The historic visit of Turkish President Recep Tayyip Erdogan to Athens on Thursday sparked a political disagreement between ruling party SYRIZA and main opposition New Democracy.
In the first visit by a Turkish president in 65 years, Erdogan appeared to raise a series of controversial issues from the very beginning of his official visit. Specifically, he spoke of the need to revise the 1923 Treaty of Lausanne, which defines the borders between Greece and Turkey, and referred many times to the rights of a “Turkish minority” in Thrace which Greece recognizes to be a “Muslim minority” of Greek citizens.
Erdogan openly disagreed with both the President of the Hellenic Republic, Prokopis Pavlopoulos, and Prime Minister Alexis Tsipras on a series of thorny, long-standing issues. However, the premier – who met with Erdogan after Pavlopoulos – managed to defuse the initial tension and appeared to handle the situation with calm diplomacy.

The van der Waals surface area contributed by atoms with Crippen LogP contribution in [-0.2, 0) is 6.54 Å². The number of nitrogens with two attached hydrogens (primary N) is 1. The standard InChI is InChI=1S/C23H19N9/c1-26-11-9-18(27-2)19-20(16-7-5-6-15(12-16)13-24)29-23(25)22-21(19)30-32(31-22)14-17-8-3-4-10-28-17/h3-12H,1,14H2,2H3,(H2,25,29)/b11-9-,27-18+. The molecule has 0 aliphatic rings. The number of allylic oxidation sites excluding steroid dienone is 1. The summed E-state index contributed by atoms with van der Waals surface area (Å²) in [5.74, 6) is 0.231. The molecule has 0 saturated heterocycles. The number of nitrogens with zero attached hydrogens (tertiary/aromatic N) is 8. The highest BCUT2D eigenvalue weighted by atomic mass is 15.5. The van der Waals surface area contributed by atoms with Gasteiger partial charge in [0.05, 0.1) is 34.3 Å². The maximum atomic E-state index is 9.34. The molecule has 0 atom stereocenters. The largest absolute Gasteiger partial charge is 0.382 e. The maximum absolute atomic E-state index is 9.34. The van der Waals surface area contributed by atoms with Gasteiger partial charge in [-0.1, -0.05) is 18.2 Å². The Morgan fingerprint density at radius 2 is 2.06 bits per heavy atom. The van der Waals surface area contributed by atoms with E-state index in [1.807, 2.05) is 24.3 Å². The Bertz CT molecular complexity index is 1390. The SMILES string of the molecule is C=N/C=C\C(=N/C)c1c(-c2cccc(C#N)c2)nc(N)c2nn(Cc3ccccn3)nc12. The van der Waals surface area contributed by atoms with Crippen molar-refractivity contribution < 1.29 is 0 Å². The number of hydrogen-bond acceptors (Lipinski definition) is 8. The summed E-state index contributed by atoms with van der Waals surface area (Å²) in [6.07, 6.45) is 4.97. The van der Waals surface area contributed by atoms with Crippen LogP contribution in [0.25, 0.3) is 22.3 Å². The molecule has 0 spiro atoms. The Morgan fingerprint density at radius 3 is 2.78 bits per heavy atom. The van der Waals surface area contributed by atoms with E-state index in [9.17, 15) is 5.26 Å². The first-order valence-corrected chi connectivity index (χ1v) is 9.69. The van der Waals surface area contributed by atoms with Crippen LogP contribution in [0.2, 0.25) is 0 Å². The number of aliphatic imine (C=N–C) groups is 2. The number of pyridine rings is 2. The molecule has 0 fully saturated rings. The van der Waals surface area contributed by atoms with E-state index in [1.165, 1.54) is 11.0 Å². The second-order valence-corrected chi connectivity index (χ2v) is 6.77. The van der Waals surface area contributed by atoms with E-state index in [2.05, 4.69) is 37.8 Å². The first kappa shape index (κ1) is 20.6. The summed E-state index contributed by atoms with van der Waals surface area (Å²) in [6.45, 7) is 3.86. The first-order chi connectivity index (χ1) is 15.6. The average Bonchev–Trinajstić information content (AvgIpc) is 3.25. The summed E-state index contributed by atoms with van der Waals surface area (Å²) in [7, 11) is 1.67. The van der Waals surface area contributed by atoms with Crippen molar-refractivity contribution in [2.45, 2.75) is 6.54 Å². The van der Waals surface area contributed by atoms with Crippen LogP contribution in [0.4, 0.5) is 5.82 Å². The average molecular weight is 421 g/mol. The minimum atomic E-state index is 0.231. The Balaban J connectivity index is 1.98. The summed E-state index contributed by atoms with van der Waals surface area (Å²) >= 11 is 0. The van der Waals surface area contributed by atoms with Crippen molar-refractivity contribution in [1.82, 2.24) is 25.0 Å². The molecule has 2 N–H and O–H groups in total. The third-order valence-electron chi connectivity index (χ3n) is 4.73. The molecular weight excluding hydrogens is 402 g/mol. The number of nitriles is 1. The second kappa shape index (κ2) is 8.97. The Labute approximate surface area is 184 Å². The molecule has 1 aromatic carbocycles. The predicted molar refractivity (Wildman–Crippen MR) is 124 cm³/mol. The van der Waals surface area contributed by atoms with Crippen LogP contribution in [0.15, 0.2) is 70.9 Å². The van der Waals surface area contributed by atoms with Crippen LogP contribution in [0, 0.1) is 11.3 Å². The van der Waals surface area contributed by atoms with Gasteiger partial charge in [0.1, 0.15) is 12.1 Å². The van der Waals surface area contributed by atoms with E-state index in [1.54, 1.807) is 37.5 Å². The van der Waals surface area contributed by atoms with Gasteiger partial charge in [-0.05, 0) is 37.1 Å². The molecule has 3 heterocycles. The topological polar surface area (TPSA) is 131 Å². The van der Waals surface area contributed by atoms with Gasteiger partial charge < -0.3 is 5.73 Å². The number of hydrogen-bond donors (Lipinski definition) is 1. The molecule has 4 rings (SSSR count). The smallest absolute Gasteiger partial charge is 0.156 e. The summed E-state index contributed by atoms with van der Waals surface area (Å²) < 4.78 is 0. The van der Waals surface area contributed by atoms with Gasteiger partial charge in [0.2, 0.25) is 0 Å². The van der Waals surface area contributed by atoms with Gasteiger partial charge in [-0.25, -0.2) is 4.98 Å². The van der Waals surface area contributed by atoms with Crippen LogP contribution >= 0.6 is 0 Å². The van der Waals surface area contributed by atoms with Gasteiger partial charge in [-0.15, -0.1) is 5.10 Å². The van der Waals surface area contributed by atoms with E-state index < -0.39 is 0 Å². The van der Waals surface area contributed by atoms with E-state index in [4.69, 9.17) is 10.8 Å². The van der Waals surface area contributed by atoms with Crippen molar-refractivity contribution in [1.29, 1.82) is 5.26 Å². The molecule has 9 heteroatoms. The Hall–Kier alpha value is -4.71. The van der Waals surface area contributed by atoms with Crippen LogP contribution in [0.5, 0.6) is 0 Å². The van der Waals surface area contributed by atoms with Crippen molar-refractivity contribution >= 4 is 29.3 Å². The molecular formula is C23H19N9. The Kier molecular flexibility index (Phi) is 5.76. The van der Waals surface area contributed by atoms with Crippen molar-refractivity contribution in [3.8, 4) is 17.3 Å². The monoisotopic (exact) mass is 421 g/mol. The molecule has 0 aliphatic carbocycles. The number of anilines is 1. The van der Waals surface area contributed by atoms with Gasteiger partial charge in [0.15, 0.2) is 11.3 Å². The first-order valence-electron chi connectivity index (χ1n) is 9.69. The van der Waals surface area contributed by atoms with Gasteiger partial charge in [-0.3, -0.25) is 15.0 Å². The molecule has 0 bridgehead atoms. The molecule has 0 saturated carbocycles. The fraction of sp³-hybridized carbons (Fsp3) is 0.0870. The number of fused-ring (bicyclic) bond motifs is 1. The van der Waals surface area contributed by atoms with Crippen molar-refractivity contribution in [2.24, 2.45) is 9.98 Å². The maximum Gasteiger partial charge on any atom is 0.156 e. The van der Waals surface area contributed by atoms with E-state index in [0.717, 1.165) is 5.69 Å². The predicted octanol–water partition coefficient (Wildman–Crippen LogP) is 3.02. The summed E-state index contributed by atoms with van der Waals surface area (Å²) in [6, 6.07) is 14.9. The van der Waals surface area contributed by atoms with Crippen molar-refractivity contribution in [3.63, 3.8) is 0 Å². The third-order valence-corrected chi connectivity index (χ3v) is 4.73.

“Let us open a new chapter together that is not based on mutual suspicion but on an effort to build bridges on firm foundations”, Alexis Tsipras urged Erdogan during a joint press conference.
Main opposition New Democracy party was quick to criticize the government over the handling of Erdogan’s visit.
New Democracy leader Kyriakos Mitsotakis met with Turkish President Recep Tayyip Erdogan on Thursday afternoon. In a statement issued afterwards, he called on the Turkish leader not to undermine good neighborly relations and question international treaties.
Before the conservative party leaders’ comments, his party had slammed the government for being “unprepared” for the official visit of the Turkish President. It is suggested that ND will pounce on the issue once Erdogan has completed his two-day visit on Friday, when he is scheduled to tour Thrace.
The Greek government issued a “non-paper” rejecting any notion of a revision of the Treaty of Lausanne. Government sources also rejected the opposition party’s criticism, arguing that sensitive issues such as Greek-Turkish relations are not suitable for “political games”./IBNA